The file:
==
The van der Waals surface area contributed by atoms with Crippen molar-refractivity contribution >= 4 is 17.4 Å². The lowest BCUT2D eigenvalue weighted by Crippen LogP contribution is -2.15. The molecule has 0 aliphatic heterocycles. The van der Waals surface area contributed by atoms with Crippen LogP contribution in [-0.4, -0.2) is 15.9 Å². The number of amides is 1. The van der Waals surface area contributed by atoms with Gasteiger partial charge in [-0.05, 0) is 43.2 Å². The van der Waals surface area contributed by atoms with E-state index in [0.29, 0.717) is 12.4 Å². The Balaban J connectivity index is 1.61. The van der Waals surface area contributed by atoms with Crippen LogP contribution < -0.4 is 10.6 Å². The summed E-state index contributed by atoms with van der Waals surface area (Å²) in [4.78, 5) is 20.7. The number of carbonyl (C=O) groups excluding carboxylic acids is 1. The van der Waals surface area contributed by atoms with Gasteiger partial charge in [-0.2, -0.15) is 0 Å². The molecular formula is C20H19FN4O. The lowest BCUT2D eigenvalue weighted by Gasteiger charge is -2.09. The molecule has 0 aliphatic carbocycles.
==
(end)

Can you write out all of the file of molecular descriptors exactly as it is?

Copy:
The van der Waals surface area contributed by atoms with Crippen molar-refractivity contribution >= 4 is 17.4 Å². The lowest BCUT2D eigenvalue weighted by Crippen LogP contribution is -2.15. The molecule has 0 aliphatic heterocycles. The van der Waals surface area contributed by atoms with Crippen LogP contribution in [-0.4, -0.2) is 15.9 Å². The number of amides is 1. The van der Waals surface area contributed by atoms with Gasteiger partial charge in [-0.05, 0) is 43.2 Å². The van der Waals surface area contributed by atoms with E-state index in [0.29, 0.717) is 12.4 Å². The Balaban J connectivity index is 1.61. The van der Waals surface area contributed by atoms with Crippen LogP contribution < -0.4 is 10.6 Å². The summed E-state index contributed by atoms with van der Waals surface area (Å²) in [4.78, 5) is 20.7. The number of carbonyl (C=O) groups excluding carboxylic acids is 1. The van der Waals surface area contributed by atoms with Gasteiger partial charge in [-0.2, -0.15) is 0 Å². The molecular formula is C20H19FN4O. The lowest BCUT2D eigenvalue weighted by Gasteiger charge is -2.09. The molecule has 0 aliphatic carbocycles.